TEHRAN - On the seventh day of Iran's major naval drills in its southern waters on Friday, Iranian Navy Commander Rear Admiral Habibollah Sayyari said that it is not the Islamic Republic's intention to close the Strait of Hormuz, the local satellite Press TV reported Friday.
Although Iran could readily close the Strait of Hormuz, Iran's intention is not to close it, Sayyari said.
"Our intention is to bring stability and security to the region and we would like to show everyone that we can provide the security for the region without resorting to powers from outside," the Iranian commander was quoted as saying.
Sayyari said the presence of foreign navies in the region causes regional insecurity, emphasizing that Iran does not need the presence of non-regional powers, according to the report.
The US Department of Defense on Wednesday warned Iran against any attempt to block the Strait of Hormuz, which is one of the world's most important oil passage.
"This is not just an important issue for security and stability in the region, but is an economic lifeline for countries in the Gulf, including Iran," Pentagon press secretary George Little said. "Interference with the transit or passage of vessels through the Strait of Hormuz will not be tolerated."
Little's remarks came after Iran's top officials threatened to seal off the important oil passage. Iran's First Vice President Mohammad Reza Rahimi said Tuesday that Iran will close the Strait of Hormuz if the West imposes sanctions on its oil exports.
Sayyari echoed the vice president's remarks on Wednesday, saying that the country's naval forces could readily block the oil route if needed.
In a separate statement, the Bahrain-based US Fifth Fleet said Wednesday that "anyone who threatens to disrupt freedom of navigation in an international strait is clearly outside the community of nations. Any disruption will not be tolerated."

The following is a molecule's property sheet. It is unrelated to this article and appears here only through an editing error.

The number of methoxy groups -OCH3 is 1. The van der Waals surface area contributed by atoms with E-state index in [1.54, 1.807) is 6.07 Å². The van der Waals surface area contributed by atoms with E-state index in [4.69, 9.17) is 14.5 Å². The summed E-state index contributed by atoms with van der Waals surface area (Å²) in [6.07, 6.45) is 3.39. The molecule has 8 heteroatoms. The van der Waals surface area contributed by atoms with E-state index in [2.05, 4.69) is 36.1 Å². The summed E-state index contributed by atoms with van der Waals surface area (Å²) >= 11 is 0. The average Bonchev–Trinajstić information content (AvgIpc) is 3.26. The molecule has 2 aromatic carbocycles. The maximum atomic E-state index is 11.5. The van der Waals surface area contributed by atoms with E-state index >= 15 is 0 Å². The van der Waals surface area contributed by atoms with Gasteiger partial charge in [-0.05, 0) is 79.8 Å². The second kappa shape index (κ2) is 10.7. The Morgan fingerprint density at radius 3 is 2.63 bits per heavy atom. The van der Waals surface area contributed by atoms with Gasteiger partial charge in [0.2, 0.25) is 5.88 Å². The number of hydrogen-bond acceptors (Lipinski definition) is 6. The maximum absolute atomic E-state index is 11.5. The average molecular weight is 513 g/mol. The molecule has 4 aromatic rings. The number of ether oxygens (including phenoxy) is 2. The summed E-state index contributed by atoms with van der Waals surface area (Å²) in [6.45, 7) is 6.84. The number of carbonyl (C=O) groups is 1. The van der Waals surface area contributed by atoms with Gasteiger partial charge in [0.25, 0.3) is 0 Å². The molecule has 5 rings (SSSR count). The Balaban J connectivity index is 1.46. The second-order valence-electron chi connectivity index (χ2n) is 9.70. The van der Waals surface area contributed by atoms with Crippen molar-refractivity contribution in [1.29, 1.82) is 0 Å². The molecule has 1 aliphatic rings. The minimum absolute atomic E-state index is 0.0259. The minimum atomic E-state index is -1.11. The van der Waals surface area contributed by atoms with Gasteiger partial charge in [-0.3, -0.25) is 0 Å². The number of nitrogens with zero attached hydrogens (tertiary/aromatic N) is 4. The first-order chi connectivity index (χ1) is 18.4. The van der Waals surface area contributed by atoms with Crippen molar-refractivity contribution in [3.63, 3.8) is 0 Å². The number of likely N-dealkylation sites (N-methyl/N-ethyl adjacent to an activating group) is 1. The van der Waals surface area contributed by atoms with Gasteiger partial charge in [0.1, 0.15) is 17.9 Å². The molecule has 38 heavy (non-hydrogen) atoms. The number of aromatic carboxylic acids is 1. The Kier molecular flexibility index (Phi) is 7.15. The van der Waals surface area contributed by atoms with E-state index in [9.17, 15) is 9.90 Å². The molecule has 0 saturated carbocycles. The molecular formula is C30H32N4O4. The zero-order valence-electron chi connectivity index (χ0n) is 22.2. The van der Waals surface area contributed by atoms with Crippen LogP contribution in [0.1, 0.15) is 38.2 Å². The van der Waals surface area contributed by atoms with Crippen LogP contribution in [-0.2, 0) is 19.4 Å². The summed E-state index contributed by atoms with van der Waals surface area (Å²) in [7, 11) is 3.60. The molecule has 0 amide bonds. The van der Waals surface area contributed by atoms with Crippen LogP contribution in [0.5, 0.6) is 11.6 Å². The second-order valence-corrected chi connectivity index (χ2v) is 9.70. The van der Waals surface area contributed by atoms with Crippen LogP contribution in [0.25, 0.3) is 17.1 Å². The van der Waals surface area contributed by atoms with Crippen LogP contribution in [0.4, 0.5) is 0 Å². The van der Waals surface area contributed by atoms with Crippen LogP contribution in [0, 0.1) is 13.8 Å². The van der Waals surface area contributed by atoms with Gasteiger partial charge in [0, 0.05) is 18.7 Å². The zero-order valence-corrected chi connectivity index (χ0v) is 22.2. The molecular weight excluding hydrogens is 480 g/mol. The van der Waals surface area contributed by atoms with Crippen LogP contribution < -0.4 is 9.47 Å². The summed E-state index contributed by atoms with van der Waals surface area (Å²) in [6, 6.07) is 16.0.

Last Saturday, the Iranian navy launched a 10-day exercise, dubbed Velayat 90, which covers a length of 2,000 km stretching from the east of the Strait of Hormuz in the Persian Gulf to the Gulf of Aden.
On the seventh day of major naval drills in the strategic Strait of Hormuz on Friday, naval forces performed special heliborne operations, Press TV reported.
Deputy commander of Iran's Navy Rear Admiral Seyyed Mahmoud Mousavi said that Friday's exercises include attacks on predetermined targets at sea as well as tactical shootings at mock enemy targets, using different classes of speed boats.
Marine commandos also conducted free-fall parachute jumps from helicopters, said the report.
Also, the Iranian Navy's rocket-launching frigates and artillery units joined the country's wargames in the Sea of Oman and Persian Gulf on Friday, said the local semi-official Fars news agency.
On Friday, the rocket-launching frigates and speedboats and coastal defense artillery units of the Iranian Navy staged wide- scale fire on hypothetical enemy vessels, said Fars.
The Azarakhsh speedboats equipped with 107 mm rocket launchers and various coastal defense units quipped with various types of artillery units could destroy the enemy vessels which had penetrated the country's waters in the Sea of Oman off the Iranian coasts in the Southeast.
Mousavi said Friday that Iran's Navy will fire various home- made missiles during the naval drills in the strategic Strait of Hormuz, Press TV reported.
Mousavi, was quoted as telling reporters Friday that the country's naval units will fire different long- and short-range land-to-sea, surface-to-surface and surface-to-air missiles during the power phase of the exercises, starting Saturday.
Besides, Iran's submarines will also hit the pre-determined targets, using domestically-manufactured torpedoes, during the power phase of the drills.
Mousavi, also the spokesman for the drills, added that naval forces will also fire shoulder-launched missiles and hit mock targets of the enemy, said Press TV.